If taking care of yourself is step one, then extending our collective attention, compassion, outreach, and action toward LGBTQ communities, brown, black, and Muslim communities, Jewish communities, disabled and immigrant communities is step two. What this means is that, if conversations come up between you and your family members about this election, you can either choose not to engage (because you are saving those efforts to work directly for and with those communities!), or you can answer in ways that will lift these communities up. For example, if they say something like, “Well, I love you and care about you and I think marriage equality will be safe,” a short response might be: “I didn’t only vote for myself or for marriage equality. While there are direct threats to the LGTBQ community in this administration, I do not only center those concerns. I want all people to be treated equally in this country, and for all people to be safe and respected. That has not been our reality for a very long time, and my focus is and always will be on fighting for an administration and a country that will center those concerns.”

If your family responds to these sentiments by asking open, honest questions – if they seem as though they genuinely want to understand more about what you are saying – then acknowledge that and tell them that you would be happy to send them more reading materials, and more of your thoughts, after the holidays. I say this because I know the weight I feel in my center right now, and despite being quite a fighter, I know that I need to get through the immediacy of the holiday season, and to continue that engagement with my family on my own terms, and at my own pace. My order of business is: first, keeping myself standing, second, using that energy to lift up lgbtq and other marginalized communities, and third, using what is left to engage with those close to me who do not understand the consequences of their actions.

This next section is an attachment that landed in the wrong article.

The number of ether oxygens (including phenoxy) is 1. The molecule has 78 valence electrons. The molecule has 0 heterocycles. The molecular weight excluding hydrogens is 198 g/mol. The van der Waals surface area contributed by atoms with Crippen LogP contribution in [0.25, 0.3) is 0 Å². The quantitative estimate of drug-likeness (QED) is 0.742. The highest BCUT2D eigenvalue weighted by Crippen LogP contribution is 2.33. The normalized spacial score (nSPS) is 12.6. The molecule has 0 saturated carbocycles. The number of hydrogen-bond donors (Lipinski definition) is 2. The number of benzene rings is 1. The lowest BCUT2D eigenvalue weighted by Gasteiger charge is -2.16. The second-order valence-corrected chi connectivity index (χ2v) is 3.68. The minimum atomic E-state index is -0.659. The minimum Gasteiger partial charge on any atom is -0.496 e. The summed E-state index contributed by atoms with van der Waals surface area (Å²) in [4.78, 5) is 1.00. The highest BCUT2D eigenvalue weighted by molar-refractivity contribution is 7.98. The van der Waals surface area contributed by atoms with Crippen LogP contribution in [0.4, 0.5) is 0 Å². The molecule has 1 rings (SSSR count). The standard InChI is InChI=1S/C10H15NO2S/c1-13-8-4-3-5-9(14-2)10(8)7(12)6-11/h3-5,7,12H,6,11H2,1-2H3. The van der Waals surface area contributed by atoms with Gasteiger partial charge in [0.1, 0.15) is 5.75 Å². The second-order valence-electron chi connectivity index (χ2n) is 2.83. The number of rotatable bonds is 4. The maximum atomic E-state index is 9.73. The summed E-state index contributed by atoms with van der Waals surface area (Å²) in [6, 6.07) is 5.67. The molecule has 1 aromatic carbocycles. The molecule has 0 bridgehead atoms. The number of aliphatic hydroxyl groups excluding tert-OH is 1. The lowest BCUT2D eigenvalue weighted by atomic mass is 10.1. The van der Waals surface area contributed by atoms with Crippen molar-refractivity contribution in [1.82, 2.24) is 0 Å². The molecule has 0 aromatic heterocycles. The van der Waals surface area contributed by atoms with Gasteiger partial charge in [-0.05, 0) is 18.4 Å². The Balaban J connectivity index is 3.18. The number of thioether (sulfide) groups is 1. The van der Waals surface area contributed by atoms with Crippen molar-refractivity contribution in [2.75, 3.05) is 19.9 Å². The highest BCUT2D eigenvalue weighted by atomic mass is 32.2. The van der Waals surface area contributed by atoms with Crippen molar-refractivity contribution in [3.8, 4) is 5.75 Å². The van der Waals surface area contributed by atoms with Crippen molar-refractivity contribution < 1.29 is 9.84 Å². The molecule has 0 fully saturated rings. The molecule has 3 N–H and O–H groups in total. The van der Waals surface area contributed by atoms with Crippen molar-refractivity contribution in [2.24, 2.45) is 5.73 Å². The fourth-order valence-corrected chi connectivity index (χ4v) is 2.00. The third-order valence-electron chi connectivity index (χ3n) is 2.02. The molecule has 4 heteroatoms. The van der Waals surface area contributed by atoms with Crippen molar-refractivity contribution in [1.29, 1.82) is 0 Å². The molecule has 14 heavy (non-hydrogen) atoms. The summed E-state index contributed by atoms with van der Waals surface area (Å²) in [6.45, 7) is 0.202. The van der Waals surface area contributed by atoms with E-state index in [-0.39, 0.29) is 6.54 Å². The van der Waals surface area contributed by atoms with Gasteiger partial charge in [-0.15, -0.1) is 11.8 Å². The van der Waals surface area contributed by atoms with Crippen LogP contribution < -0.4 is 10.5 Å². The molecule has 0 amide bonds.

If, dearest Anonymous, they are “champions of what is right” as they say they are (and as, I know, you wish for them to be), then they will challenge themselves to do better, starting right now. There is an incredible essay called “If You Voted For Him” by John Pavlovitz that I urge you to share with your family at some point in your collective journey together. It outlines exactly how anyone who champions equality should be acting right now, regardless of who they voted for on November 8th.

It is okay to feel the way you are feeling right now; it is imperative. Take hope from those of us around you are facing the very same mountain this holiday season, and let us lean on each other as much as possible. Watch this livestream that I did last week, which addresses this question and many others specific to post-election holidays. We have to take things one step at a time, dear Anonymous. You can love them through this, that I do believe, and they can love you back… but things are different. It is hard, but important, to allow that new reality to exist, and to respond accordingly.

All my love to you.

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"Self-care. Please self-care."
Some thoughts on preserving yourself / ourselves in a complicated time
by Kristin Russo

hello there, lovely readers.